Landscape photography problems – think clearly, think ahead

Landscape photography can be a cold and lonely pursuit. What are you likely to face.

Landscape photography can be a cold and lonely pursuit. What are you likely to face? Carefully consider the implications of Landscape photography problems you will encounter.

Landscape photography problems are not your first thought!

I have done my fair share of landscape photography over the years. As a lover of great open areas and natural scenery I have done a lot of thinking about the problems of photography in the wilds. I think, maybe, that we often think about the simple pleasure of being in a great landscape and making a successful shot. The pleasure over comes the pain. Success provides the gratification we need.

With the occasional success, we also forget the cold, the wet, the waiting, even the cost. Many other things also get in your way. Success only comes when you do things right when trying for your landscape shot. Here are some things for you to think about.

What are the Landscape photography problems?

First of all, your planning. Most snappers think about landscape photos when they are there, in the moment, seeing the landscape. Actually, you will have few successes down that route if you are a committed photographer. You should have a clear idea of your whole trip to get truly great shots squared off.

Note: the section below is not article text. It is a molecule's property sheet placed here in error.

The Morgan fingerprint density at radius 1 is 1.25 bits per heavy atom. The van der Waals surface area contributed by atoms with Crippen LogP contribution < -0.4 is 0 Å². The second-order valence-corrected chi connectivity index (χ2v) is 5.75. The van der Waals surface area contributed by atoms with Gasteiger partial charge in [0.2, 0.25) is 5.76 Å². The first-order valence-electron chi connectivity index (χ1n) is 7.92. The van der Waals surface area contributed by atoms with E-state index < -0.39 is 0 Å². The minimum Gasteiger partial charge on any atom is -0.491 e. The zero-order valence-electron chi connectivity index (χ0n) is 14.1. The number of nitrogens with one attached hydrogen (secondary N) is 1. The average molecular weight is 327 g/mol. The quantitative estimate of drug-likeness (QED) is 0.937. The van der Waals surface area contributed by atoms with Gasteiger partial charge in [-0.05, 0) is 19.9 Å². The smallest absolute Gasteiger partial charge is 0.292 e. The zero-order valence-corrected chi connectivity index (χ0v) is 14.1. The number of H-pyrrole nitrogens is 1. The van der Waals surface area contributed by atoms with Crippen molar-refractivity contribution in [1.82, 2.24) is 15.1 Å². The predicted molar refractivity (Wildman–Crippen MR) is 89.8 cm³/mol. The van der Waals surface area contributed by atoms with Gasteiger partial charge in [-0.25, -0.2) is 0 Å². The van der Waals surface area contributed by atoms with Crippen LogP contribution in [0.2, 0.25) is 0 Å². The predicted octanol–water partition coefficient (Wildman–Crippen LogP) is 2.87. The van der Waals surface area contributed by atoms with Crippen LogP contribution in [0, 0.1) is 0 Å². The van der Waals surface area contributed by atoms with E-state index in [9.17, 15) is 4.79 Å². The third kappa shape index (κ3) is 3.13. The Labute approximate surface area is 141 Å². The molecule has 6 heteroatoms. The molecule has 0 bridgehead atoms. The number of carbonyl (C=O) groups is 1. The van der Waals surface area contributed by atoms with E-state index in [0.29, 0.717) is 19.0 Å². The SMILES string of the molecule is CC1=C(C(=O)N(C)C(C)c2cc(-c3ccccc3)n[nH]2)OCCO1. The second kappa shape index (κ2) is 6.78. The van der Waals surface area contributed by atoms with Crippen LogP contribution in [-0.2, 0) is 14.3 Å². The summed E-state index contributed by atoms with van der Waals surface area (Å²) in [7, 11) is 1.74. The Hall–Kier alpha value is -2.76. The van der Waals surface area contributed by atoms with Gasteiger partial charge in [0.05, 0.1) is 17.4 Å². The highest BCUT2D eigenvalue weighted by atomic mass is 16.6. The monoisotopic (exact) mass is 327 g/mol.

What exactly do you want to shoot? What short of shot do you want? Do you have the time right – is the sun going to give you the right light, or even be present? Weather? Location? What do you really want to see and how do you want it illuminated? All these questions might require either an intimate knowledge of the location, or a lot of online research. The best landscape shots are previsualised (see also: Definition: Previsualised) and researched in advance of the trip. That way the elements of chance, site hunting and waiting for the right light are reduced.

If you think you have the time of year, day and hour planned to get the right light, are you able to take the shot you want? Your equipment needs planning too. Lenses are especially important to the landscaper. Think too of a decent tripod, filters, batteries, and a whole host of other equipment. So plan the shot logistics carefully. You need to make sure you don’t turn up at your location and find yourself unable to make the shot.

Do you have the personal equipment? Do you need to climb? What weather will you face – hot or cold weather? How hot, how cold? Are you able to get the right clothes, the maps, the food, even the transport to get you there? Budget can be a big issue for all the equipment and transport too.

On the personal safety side, are you safe? Do you need special safety equipment? Do you have the skills? Mountains and deserts, coasts and fens all need very different skill sets to stay safe. Many people have lost their lives failing to anticipate the conditions and have the right equipment with them.

Perseverance gets you past landscape photography problems